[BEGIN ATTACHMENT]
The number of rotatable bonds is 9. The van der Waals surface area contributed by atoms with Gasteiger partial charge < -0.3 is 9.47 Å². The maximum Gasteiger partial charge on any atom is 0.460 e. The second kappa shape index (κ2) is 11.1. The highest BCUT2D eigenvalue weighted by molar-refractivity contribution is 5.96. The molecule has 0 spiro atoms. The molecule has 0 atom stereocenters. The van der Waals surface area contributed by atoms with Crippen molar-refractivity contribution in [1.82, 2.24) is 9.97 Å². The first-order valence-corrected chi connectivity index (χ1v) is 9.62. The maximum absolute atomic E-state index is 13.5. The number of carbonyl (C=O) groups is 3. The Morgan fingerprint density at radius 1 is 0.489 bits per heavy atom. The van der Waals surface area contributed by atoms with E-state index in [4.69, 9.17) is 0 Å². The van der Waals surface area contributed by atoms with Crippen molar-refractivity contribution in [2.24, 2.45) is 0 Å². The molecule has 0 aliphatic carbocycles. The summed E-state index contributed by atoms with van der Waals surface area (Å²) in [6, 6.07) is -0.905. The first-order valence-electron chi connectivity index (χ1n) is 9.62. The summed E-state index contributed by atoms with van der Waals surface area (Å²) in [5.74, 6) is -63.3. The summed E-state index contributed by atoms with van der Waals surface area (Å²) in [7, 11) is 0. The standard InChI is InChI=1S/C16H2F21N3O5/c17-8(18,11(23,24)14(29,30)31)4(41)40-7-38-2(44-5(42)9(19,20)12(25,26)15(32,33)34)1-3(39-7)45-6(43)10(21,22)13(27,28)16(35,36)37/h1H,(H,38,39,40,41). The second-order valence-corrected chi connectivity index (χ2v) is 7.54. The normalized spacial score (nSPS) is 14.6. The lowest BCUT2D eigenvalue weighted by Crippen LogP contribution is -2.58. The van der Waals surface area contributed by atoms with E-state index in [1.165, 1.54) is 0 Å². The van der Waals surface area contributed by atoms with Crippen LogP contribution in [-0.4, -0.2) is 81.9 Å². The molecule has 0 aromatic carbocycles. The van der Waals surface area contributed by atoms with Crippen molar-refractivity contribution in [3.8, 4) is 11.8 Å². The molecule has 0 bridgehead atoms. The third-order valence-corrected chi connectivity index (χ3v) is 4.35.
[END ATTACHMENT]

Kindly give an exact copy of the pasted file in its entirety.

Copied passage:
The number of rotatable bonds is 9. The van der Waals surface area contributed by atoms with Gasteiger partial charge < -0.3 is 9.47 Å². The maximum Gasteiger partial charge on any atom is 0.460 e. The second kappa shape index (κ2) is 11.1. The highest BCUT2D eigenvalue weighted by molar-refractivity contribution is 5.96. The molecule has 0 spiro atoms. The molecule has 0 atom stereocenters. The van der Waals surface area contributed by atoms with Crippen molar-refractivity contribution in [1.82, 2.24) is 9.97 Å². The first-order valence-corrected chi connectivity index (χ1v) is 9.62. The maximum absolute atomic E-state index is 13.5. The number of carbonyl (C=O) groups is 3. The Morgan fingerprint density at radius 1 is 0.489 bits per heavy atom. The van der Waals surface area contributed by atoms with E-state index in [4.69, 9.17) is 0 Å². The van der Waals surface area contributed by atoms with Crippen molar-refractivity contribution in [2.24, 2.45) is 0 Å². The molecule has 0 aliphatic carbocycles. The summed E-state index contributed by atoms with van der Waals surface area (Å²) in [6, 6.07) is -0.905. The first-order valence-electron chi connectivity index (χ1n) is 9.62. The summed E-state index contributed by atoms with van der Waals surface area (Å²) in [5.74, 6) is -63.3. The summed E-state index contributed by atoms with van der Waals surface area (Å²) in [7, 11) is 0. The standard InChI is InChI=1S/C16H2F21N3O5/c17-8(18,11(23,24)14(29,30)31)4(41)40-7-38-2(44-5(42)9(19,20)12(25,26)15(32,33)34)1-3(39-7)45-6(43)10(21,22)13(27,28)16(35,36)37/h1H,(H,38,39,40,41). The second-order valence-corrected chi connectivity index (χ2v) is 7.54. The normalized spacial score (nSPS) is 14.6. The lowest BCUT2D eigenvalue weighted by Crippen LogP contribution is -2.58. The van der Waals surface area contributed by atoms with E-state index in [1.165, 1.54) is 0 Å². The van der Waals surface area contributed by atoms with Crippen LogP contribution in [-0.4, -0.2) is 81.9 Å². The molecule has 0 aromatic carbocycles. The van der Waals surface area contributed by atoms with Crippen molar-refractivity contribution in [3.8, 4) is 11.8 Å². The molecule has 0 bridgehead atoms. The third-order valence-corrected chi connectivity index (χ3v) is 4.35.